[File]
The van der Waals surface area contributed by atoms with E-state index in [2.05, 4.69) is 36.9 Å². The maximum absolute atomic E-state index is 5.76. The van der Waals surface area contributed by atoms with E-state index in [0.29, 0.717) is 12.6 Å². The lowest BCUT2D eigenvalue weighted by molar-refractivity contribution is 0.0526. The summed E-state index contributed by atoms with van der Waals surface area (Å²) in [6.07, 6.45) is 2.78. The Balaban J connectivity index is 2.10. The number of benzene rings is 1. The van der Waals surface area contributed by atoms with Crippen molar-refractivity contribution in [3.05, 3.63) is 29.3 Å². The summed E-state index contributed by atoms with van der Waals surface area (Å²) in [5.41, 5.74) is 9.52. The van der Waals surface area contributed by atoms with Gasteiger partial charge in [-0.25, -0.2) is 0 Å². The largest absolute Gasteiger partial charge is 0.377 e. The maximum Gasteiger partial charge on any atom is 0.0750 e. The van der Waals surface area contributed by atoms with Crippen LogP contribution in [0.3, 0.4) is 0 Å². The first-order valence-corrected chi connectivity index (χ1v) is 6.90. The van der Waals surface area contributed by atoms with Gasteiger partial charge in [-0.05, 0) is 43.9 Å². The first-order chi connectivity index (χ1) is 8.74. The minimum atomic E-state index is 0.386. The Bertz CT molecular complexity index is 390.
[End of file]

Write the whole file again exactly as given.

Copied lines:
The van der Waals surface area contributed by atoms with E-state index in [2.05, 4.69) is 36.9 Å². The maximum absolute atomic E-state index is 5.76. The van der Waals surface area contributed by atoms with E-state index in [0.29, 0.717) is 12.6 Å². The lowest BCUT2D eigenvalue weighted by molar-refractivity contribution is 0.0526. The summed E-state index contributed by atoms with van der Waals surface area (Å²) in [6.07, 6.45) is 2.78. The Balaban J connectivity index is 2.10. The number of benzene rings is 1. The van der Waals surface area contributed by atoms with Crippen molar-refractivity contribution in [3.05, 3.63) is 29.3 Å². The summed E-state index contributed by atoms with van der Waals surface area (Å²) in [5.41, 5.74) is 9.52. The van der Waals surface area contributed by atoms with Gasteiger partial charge in [-0.25, -0.2) is 0 Å². The largest absolute Gasteiger partial charge is 0.377 e. The maximum Gasteiger partial charge on any atom is 0.0750 e. The van der Waals surface area contributed by atoms with Crippen LogP contribution in [0.3, 0.4) is 0 Å². The first-order valence-corrected chi connectivity index (χ1v) is 6.90. The van der Waals surface area contributed by atoms with Gasteiger partial charge in [-0.05, 0) is 43.9 Å². The first-order chi connectivity index (χ1) is 8.74. The minimum atomic E-state index is 0.386. The Bertz CT molecular complexity index is 390.